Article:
Vulnerable Republicans Voted to Support Trump’s National Emergency

Among the 12 Republican Senators who voted against Trump’s declaration of a national emergency, the only one who is up for re-election in 2020 is Susan Collins of Maine. She had already been targeted for her vote to confirm Brett Kavanaugh to the Supreme Court, so in a state that narrowly favored Clinton in 2016, that might have been the correct political calculation.

More interesting are some of the Republican Senators who will face voters in 2020 and decided to stand with the president. Thom Tillis of North Carolina—a state that has been trending purple—did a complete about-face.

At first, Tillis (R-N.C.) stood defiantly against Trump’s usurpation of congressional prerogative, declaring in a Washington Post op-ed almost two weeks ago that approving the emergency would “justify providing the executive with more ways to bypass Congress.”

Then, over the past week, as political pressure mounted, Tillis moved into the undecided column in hope of a compromise with Trump. “I hate to be a broken record, but it’s a work in progress,” Tillis told reporters Wednesday.

By Thursday afternoon, as 12 GOP colleagues broke ranks with the president, Tillis instead fell in line.

Martha McSally, who was appointed to fill John McCain’s seat for two years after losing narrowly to Democrat Kyrsten Sinema last November, also made the decision to cast her vote in support of the president’s power grab. Democrats will be targeting that state in 2020, where McSally is considered vulnerable.

But the Republican who came as the biggest surprise was Cory Gardner of Colorado. That state has moved from trending purple to trending blue. In recent statewide elections, Hillary Clinton won by five points in 2016, Senator Michael Bennet won by six in 2016, and Governor Jared Polis by ten in 2018. That is why Gardner was already considered to be the most vulnerable Republican up for re-election in 2020. Nevertheless, he sided with Trump on this controversial vote.

For Gardner, the consequences began to take shape almost immediately when the Denver Post rescinded their endorsement based on this vote.

We endorsed Sen. Cory Gardner in 2014 because we believed he’d be a statesman. We knew he’d be a conservative voice in Congress, to be certain, but we thought his voice would bring “fresh leadership, energy and ideas.”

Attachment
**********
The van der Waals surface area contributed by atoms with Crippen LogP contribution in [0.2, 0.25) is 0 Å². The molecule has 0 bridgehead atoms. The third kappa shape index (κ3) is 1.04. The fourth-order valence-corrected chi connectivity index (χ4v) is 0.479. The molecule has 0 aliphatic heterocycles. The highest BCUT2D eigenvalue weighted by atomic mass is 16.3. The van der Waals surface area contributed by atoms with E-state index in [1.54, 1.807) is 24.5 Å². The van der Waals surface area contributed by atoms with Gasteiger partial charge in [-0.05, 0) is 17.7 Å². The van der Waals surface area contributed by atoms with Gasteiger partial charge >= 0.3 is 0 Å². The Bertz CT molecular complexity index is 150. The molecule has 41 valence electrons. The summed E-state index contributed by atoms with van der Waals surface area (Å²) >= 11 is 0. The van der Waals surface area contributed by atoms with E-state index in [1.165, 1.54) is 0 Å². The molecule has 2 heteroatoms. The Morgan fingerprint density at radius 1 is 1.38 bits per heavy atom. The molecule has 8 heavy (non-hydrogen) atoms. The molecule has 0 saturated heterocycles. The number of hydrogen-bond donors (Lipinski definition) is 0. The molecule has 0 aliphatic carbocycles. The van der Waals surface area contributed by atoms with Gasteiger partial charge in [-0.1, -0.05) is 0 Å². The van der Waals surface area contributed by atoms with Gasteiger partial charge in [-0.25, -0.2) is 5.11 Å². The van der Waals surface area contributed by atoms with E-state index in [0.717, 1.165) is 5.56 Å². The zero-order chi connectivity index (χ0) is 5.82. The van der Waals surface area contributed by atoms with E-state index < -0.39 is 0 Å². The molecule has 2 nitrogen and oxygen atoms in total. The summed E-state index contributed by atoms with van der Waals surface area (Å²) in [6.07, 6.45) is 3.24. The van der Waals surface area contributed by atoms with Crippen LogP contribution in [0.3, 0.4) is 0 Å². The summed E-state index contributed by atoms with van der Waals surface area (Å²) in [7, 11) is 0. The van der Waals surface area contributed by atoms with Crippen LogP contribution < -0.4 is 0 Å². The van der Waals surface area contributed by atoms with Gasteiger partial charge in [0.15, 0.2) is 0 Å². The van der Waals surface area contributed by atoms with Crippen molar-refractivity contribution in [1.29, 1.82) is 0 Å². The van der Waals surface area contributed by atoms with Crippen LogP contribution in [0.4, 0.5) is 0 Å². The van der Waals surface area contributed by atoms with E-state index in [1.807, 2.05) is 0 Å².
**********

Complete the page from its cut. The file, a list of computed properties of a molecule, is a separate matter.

We see now that was a mistake – consider this our resolution of disapproval…

This is a bogus emergency that takes executive over-reach to an extreme not seen even under President Barack Obama. Trump’s declaration is an abuse of his power, a direct overturning of Congress’ deliberate decision to pass a federal budget without funding for a wall.

Put simply this is a constitutional crisis and one of Colorado’s two senators has failed the test.

Risking that kind of condemnation could be viewed as an error when it comes to re-election. But Senators like McSally and Gardner are calculating that November 2020 is still a long way off and voters aren’t likely to be zeroed in on this one vote. They are more worried about the primaries, which come sooner and will be dominated by Republican partisans who prioritize loyalty to the president.

That captures the dilemma Republicans will face in states and districts where Trump’s approval rating is underwater. They’ll have to play to the base in order to survive the primaries and make it to the general election, where their support of the president could pose a handicap.

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Nancy LeTourneau

Nancy LeTourneau is a contributing writer for the Washington Monthly. Follow her on Twitter @Smartypants60.